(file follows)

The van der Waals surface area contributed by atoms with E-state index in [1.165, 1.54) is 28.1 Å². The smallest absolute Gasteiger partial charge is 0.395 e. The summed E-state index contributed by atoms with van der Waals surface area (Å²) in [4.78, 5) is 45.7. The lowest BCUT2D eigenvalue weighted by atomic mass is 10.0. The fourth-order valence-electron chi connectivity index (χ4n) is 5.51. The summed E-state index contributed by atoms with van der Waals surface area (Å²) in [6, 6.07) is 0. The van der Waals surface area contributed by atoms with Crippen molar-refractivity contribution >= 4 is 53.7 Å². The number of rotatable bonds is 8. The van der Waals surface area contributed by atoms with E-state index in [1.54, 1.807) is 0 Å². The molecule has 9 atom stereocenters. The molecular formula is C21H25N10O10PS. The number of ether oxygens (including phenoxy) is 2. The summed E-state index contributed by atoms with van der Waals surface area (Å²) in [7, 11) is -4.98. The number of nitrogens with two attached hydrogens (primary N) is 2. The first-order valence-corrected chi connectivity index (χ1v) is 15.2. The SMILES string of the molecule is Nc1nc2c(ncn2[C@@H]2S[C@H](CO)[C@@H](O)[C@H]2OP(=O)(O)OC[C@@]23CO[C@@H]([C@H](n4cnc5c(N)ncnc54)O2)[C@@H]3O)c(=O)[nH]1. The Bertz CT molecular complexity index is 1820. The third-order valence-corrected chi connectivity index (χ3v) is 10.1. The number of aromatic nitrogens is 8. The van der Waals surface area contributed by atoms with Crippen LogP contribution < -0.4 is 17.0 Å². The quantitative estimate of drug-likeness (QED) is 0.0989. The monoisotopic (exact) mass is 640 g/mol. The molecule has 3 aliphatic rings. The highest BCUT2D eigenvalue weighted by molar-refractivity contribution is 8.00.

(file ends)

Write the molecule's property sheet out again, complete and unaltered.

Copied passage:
The van der Waals surface area contributed by atoms with E-state index in [1.165, 1.54) is 28.1 Å². The smallest absolute Gasteiger partial charge is 0.395 e. The summed E-state index contributed by atoms with van der Waals surface area (Å²) in [4.78, 5) is 45.7. The lowest BCUT2D eigenvalue weighted by atomic mass is 10.0. The fourth-order valence-electron chi connectivity index (χ4n) is 5.51. The summed E-state index contributed by atoms with van der Waals surface area (Å²) in [6, 6.07) is 0. The van der Waals surface area contributed by atoms with Crippen molar-refractivity contribution >= 4 is 53.7 Å². The number of rotatable bonds is 8. The van der Waals surface area contributed by atoms with E-state index in [1.54, 1.807) is 0 Å². The molecule has 9 atom stereocenters. The molecular formula is C21H25N10O10PS. The number of ether oxygens (including phenoxy) is 2. The summed E-state index contributed by atoms with van der Waals surface area (Å²) in [7, 11) is -4.98. The number of nitrogens with two attached hydrogens (primary N) is 2. The first-order valence-corrected chi connectivity index (χ1v) is 15.2. The SMILES string of the molecule is Nc1nc2c(ncn2[C@@H]2S[C@H](CO)[C@@H](O)[C@H]2OP(=O)(O)OC[C@@]23CO[C@@H]([C@H](n4cnc5c(N)ncnc54)O2)[C@@H]3O)c(=O)[nH]1. The Bertz CT molecular complexity index is 1820. The third-order valence-corrected chi connectivity index (χ3v) is 10.1. The number of aromatic nitrogens is 8. The van der Waals surface area contributed by atoms with Crippen LogP contribution < -0.4 is 17.0 Å². The quantitative estimate of drug-likeness (QED) is 0.0989. The monoisotopic (exact) mass is 640 g/mol. The molecule has 3 aliphatic rings. The highest BCUT2D eigenvalue weighted by molar-refractivity contribution is 8.00.